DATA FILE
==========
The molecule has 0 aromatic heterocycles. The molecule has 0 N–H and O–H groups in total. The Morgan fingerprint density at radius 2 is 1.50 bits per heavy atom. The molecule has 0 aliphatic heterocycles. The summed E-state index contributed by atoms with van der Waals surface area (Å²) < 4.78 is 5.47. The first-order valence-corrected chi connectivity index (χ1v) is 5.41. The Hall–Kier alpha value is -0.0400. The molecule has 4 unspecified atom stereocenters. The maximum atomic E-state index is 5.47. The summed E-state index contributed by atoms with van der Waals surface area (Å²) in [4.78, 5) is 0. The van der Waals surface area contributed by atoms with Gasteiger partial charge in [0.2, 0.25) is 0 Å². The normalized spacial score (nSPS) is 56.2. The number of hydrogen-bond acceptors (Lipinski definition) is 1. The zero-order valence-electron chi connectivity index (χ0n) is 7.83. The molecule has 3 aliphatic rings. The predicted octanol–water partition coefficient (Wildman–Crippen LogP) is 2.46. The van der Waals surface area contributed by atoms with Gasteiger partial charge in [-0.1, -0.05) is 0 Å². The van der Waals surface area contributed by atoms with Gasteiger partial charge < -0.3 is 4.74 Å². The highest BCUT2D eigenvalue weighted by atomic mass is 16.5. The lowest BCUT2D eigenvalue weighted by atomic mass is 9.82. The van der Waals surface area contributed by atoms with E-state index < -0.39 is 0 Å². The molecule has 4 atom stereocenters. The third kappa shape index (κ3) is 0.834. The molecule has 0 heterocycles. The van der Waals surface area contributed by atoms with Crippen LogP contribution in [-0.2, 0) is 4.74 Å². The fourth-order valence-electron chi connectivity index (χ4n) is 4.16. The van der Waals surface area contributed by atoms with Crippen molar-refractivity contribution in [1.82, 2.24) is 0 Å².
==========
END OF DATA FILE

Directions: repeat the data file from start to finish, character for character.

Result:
The molecule has 0 aromatic heterocycles. The molecule has 0 N–H and O–H groups in total. The Morgan fingerprint density at radius 2 is 1.50 bits per heavy atom. The molecule has 0 aliphatic heterocycles. The summed E-state index contributed by atoms with van der Waals surface area (Å²) < 4.78 is 5.47. The first-order valence-corrected chi connectivity index (χ1v) is 5.41. The Hall–Kier alpha value is -0.0400. The molecule has 4 unspecified atom stereocenters. The maximum atomic E-state index is 5.47. The summed E-state index contributed by atoms with van der Waals surface area (Å²) in [4.78, 5) is 0. The van der Waals surface area contributed by atoms with Gasteiger partial charge in [0.2, 0.25) is 0 Å². The normalized spacial score (nSPS) is 56.2. The number of hydrogen-bond acceptors (Lipinski definition) is 1. The zero-order valence-electron chi connectivity index (χ0n) is 7.83. The molecule has 3 aliphatic rings. The predicted octanol–water partition coefficient (Wildman–Crippen LogP) is 2.46. The van der Waals surface area contributed by atoms with Gasteiger partial charge in [-0.1, -0.05) is 0 Å². The van der Waals surface area contributed by atoms with Gasteiger partial charge < -0.3 is 4.74 Å². The highest BCUT2D eigenvalue weighted by atomic mass is 16.5. The lowest BCUT2D eigenvalue weighted by atomic mass is 9.82. The van der Waals surface area contributed by atoms with E-state index < -0.39 is 0 Å². The molecule has 4 atom stereocenters. The third kappa shape index (κ3) is 0.834. The molecule has 0 heterocycles. The van der Waals surface area contributed by atoms with Crippen LogP contribution in [-0.2, 0) is 4.74 Å². The fourth-order valence-electron chi connectivity index (χ4n) is 4.16. The van der Waals surface area contributed by atoms with Crippen molar-refractivity contribution in [1.82, 2.24) is 0 Å².